This is dangerous territory. I am going to comment on something beyond my cultural acumen, critiquing something I try not to participate in and don’t understand. The Grammy’s — as a metaphor not a critique of music.
I only saw seventeen of the red carpet outfits captured and reported by the New York Times, so mine is admittedly a narrow perspective. As I flicked through the images of celebrities in gaudy clownish Haute couture, all I could think about was The Hunger Games. If you haven’t read the trilogy or seen the movies, the backstory is about a fictional USA in the aftermath of a civil war, with the victor a Mountain West District known as Panem. The other “Districts” have been reduced to slave labor for Panem and are brutally repressed economically and militarily. The author creates a vibrant contrast between the hardscrabble lives in the repressed Districts and an outrageously, unselfconsciously decadent, celebrity-driven culture in Panem.
There on Sunday night (which I didn’t watch) was Shania Twain in a black and white polka dot bellbottoms pantsuit, bright crimson wig, and an oversized matching witch hat “by Harris Reed.” Lizzo, a character right out of Panem anyway, walked around shrouded in a bright orange flowing ghost outfit “by Dolce Gabbana,” in which only her head and hands showed through cutout holes. Look it up, I’m not kidding. Harry Styles wore shinny diamond-pattern clown overalls “by EgonLab” without a shirt, just his pasty chest with copious tattoos on display. The rapper Cardi B was somehow fitted into an electric blue sculptured dress “by Gaurav Gupta” that appeared to be blowing in the wind around her head but without moving, and a flowing chapel train sliding on the floor behind her. To top it off, somebody named Sam Smith was surrounded by a brilliant red bag of satiny material “by Valentino,” that began with a pillow size cowl collar around his neck and went billowing down to the floor while covering his feet. The outfit included a matching red top hat with red veil hanging around the eyes, red gloves, and red cane. Pure Panem.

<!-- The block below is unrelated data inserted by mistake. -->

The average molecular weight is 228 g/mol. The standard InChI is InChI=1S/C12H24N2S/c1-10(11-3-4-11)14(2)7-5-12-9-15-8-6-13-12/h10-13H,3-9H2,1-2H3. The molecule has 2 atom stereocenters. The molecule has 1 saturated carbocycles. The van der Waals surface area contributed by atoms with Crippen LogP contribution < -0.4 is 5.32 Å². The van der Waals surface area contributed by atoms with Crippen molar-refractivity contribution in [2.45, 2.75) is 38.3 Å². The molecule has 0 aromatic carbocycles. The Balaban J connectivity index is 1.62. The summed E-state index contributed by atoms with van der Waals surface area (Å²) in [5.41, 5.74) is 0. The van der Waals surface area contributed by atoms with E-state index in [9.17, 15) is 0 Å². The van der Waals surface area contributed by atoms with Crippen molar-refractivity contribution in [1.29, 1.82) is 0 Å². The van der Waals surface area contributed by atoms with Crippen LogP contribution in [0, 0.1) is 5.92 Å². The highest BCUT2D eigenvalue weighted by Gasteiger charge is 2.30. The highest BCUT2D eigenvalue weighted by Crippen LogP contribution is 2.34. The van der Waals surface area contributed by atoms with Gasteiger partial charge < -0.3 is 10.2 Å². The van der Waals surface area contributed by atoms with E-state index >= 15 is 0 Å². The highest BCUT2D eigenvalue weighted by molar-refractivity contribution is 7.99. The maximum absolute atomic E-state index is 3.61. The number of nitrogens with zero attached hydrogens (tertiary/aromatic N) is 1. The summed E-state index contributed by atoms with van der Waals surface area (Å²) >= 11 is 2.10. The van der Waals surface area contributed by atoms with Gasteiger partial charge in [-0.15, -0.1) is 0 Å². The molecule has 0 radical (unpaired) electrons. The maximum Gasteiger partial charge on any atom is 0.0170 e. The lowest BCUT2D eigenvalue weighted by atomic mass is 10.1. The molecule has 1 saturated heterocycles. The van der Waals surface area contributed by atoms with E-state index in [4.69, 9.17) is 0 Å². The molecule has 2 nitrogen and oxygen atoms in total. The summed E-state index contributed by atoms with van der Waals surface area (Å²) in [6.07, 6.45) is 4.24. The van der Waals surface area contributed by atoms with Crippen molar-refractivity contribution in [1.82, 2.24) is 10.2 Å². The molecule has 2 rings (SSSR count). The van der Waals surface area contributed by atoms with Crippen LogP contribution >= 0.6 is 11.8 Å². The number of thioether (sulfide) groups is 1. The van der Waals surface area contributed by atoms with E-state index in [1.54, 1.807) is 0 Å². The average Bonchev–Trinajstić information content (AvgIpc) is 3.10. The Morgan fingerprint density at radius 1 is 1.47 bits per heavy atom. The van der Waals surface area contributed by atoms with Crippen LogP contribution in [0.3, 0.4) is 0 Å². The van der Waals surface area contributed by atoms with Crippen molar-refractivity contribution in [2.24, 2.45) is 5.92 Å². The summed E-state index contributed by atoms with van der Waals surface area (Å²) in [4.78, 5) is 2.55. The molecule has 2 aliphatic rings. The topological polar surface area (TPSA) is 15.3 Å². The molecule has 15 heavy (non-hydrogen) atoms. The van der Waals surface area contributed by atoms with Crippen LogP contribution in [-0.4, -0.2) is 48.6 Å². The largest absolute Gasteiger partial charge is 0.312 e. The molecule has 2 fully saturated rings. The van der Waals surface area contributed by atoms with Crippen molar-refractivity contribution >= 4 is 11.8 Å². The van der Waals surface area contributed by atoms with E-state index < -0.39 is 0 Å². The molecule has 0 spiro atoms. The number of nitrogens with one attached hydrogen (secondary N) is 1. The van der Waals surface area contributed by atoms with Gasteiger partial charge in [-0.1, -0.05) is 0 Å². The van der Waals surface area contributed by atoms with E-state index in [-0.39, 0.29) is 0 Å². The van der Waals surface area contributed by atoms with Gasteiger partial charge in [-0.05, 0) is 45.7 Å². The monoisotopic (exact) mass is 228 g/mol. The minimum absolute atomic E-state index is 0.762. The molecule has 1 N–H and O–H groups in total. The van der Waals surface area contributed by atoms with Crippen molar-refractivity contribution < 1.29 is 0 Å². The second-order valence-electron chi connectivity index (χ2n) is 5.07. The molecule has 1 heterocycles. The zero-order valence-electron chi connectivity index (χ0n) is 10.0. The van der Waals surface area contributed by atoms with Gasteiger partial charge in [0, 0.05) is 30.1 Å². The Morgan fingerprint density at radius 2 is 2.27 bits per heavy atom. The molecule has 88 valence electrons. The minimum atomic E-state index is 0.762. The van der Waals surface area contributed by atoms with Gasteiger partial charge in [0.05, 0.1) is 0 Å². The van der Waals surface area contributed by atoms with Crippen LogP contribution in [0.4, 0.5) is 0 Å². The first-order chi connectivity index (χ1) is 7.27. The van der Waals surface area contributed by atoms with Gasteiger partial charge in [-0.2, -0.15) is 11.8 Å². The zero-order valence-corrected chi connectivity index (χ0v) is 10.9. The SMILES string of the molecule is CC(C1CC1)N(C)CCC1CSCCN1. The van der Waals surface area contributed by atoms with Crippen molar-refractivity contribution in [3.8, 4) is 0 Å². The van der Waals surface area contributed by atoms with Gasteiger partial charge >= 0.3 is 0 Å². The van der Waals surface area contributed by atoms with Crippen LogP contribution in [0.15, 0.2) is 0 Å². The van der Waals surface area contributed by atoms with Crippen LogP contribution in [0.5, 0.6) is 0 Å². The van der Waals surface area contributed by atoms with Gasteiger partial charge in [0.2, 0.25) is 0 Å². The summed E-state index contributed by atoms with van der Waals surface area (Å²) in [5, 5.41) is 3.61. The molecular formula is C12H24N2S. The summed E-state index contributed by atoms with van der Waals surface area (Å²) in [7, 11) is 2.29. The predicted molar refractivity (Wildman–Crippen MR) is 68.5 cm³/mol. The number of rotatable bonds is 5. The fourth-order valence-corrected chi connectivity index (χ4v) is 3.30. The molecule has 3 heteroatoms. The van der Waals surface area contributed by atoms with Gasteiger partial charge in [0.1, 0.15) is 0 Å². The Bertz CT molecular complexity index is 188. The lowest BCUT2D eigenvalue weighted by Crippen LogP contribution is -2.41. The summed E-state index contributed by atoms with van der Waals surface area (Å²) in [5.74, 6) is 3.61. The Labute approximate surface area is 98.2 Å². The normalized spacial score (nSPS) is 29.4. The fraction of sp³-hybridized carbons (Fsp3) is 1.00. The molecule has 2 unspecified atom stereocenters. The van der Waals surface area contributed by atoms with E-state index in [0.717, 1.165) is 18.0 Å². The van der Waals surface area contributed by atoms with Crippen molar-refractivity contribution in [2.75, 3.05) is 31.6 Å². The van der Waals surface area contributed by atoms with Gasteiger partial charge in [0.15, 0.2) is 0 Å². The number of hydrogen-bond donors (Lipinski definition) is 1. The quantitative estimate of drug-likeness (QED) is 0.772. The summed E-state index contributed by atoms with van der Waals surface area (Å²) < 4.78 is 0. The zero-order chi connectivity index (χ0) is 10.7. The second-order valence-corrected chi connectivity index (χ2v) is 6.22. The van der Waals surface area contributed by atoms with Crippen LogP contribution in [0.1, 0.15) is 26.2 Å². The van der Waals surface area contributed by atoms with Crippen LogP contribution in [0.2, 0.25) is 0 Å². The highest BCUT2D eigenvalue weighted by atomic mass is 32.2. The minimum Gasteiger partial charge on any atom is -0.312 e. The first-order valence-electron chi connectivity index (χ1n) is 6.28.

I have disdain for the whole notion of Haute couture anyway, so just the “by so-and-so” is enough to get my Swedish DNA agitated. Add the fawning worship of celebrity and I really get piqued. The wealthy pawns of the Hollywood-Disney-Broadway power-axis seem so thrilled with the egregiously decadent fantasy world created by their collusion with its billionaire-class owners.
The author of The Hunger Games (260 consecutive weeks as a NYT Bestseller), Suzanne Collins, got the idea for the first book of the trilogy one night as she was channel surfing. Reality television shows flickered in contrast with flooding images from the war in Iraq. “Ding!” Panem was born. Yet Panem already existed.
The Progressive Left, to which in another country I might belong, should but does not engage in a critique of celebrity worship and the excessiveness of Haute Couture. Rather, it solicits donations. It then gets associated with classism and a cozy entanglement with wealth so un-woke it sleeps through suffering.
Like I said, this is dangerous. My own cultural bias is likely flowing behind me like Cardi B’s dress. Yet we must be able to critique the excesses of Capitalism and the decadence of our culture or risk further descent into outrageous inequity.